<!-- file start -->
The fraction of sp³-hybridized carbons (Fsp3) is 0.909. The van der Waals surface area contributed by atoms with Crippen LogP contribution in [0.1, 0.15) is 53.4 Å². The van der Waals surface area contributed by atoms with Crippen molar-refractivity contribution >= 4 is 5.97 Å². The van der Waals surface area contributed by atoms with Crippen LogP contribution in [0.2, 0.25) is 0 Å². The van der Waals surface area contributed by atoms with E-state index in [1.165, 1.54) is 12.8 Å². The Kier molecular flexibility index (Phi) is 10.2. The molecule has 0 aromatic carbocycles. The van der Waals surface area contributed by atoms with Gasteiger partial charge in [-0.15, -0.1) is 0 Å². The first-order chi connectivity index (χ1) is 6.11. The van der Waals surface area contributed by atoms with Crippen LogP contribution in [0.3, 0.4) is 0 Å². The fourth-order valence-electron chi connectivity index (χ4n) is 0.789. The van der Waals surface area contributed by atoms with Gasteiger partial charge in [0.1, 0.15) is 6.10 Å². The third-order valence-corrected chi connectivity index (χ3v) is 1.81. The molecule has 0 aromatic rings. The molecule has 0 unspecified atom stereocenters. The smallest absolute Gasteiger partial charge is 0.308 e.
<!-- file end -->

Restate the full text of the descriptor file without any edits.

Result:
The fraction of sp³-hybridized carbons (Fsp3) is 0.909. The van der Waals surface area contributed by atoms with Crippen LogP contribution in [0.1, 0.15) is 53.4 Å². The van der Waals surface area contributed by atoms with Crippen molar-refractivity contribution >= 4 is 5.97 Å². The van der Waals surface area contributed by atoms with Crippen LogP contribution in [0.2, 0.25) is 0 Å². The van der Waals surface area contributed by atoms with E-state index in [1.165, 1.54) is 12.8 Å². The Kier molecular flexibility index (Phi) is 10.2. The molecule has 0 aromatic carbocycles. The van der Waals surface area contributed by atoms with Gasteiger partial charge in [-0.15, -0.1) is 0 Å². The first-order chi connectivity index (χ1) is 6.11. The van der Waals surface area contributed by atoms with Crippen LogP contribution in [0.3, 0.4) is 0 Å². The fourth-order valence-electron chi connectivity index (χ4n) is 0.789. The van der Waals surface area contributed by atoms with Gasteiger partial charge in [0.1, 0.15) is 6.10 Å². The third-order valence-corrected chi connectivity index (χ3v) is 1.81. The molecule has 0 aromatic rings. The molecule has 0 unspecified atom stereocenters. The smallest absolute Gasteiger partial charge is 0.308 e.